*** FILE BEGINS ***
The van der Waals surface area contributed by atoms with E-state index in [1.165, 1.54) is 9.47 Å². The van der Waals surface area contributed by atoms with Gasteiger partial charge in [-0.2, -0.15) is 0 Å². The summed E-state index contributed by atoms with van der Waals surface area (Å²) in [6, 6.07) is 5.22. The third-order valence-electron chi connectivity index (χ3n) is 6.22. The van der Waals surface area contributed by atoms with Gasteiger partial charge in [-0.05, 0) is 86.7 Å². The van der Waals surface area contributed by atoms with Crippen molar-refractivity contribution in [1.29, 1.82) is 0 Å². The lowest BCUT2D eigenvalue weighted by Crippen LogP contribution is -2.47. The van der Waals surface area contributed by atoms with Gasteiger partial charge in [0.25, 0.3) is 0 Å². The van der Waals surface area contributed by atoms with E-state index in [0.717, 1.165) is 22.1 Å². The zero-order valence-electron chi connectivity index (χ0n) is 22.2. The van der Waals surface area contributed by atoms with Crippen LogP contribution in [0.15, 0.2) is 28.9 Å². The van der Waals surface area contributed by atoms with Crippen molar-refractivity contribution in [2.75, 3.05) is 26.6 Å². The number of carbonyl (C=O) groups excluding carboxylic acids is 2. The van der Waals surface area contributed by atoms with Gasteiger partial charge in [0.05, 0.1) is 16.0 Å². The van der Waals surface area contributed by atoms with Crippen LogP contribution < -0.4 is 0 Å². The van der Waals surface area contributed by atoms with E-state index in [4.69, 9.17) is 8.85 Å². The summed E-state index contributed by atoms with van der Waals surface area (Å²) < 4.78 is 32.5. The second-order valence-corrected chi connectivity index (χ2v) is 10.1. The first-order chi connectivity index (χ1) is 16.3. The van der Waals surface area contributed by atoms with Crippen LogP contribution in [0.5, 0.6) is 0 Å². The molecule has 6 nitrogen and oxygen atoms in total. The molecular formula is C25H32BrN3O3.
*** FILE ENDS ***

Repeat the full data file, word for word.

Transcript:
The van der Waals surface area contributed by atoms with E-state index in [1.165, 1.54) is 9.47 Å². The van der Waals surface area contributed by atoms with Gasteiger partial charge in [-0.2, -0.15) is 0 Å². The summed E-state index contributed by atoms with van der Waals surface area (Å²) in [6, 6.07) is 5.22. The third-order valence-electron chi connectivity index (χ3n) is 6.22. The van der Waals surface area contributed by atoms with Gasteiger partial charge in [-0.05, 0) is 86.7 Å². The van der Waals surface area contributed by atoms with Crippen molar-refractivity contribution in [1.29, 1.82) is 0 Å². The lowest BCUT2D eigenvalue weighted by Crippen LogP contribution is -2.47. The van der Waals surface area contributed by atoms with Gasteiger partial charge in [0.25, 0.3) is 0 Å². The van der Waals surface area contributed by atoms with E-state index in [0.717, 1.165) is 22.1 Å². The zero-order valence-electron chi connectivity index (χ0n) is 22.2. The van der Waals surface area contributed by atoms with Crippen LogP contribution in [0.15, 0.2) is 28.9 Å². The van der Waals surface area contributed by atoms with Crippen molar-refractivity contribution in [2.75, 3.05) is 26.6 Å². The number of carbonyl (C=O) groups excluding carboxylic acids is 2. The van der Waals surface area contributed by atoms with Gasteiger partial charge in [0.05, 0.1) is 16.0 Å². The van der Waals surface area contributed by atoms with Crippen LogP contribution < -0.4 is 0 Å². The van der Waals surface area contributed by atoms with E-state index in [4.69, 9.17) is 8.85 Å². The summed E-state index contributed by atoms with van der Waals surface area (Å²) < 4.78 is 32.5. The second-order valence-corrected chi connectivity index (χ2v) is 10.1. The first-order chi connectivity index (χ1) is 16.3. The van der Waals surface area contributed by atoms with Crippen LogP contribution in [0.5, 0.6) is 0 Å². The molecule has 6 nitrogen and oxygen atoms in total. The molecular formula is C25H32BrN3O3.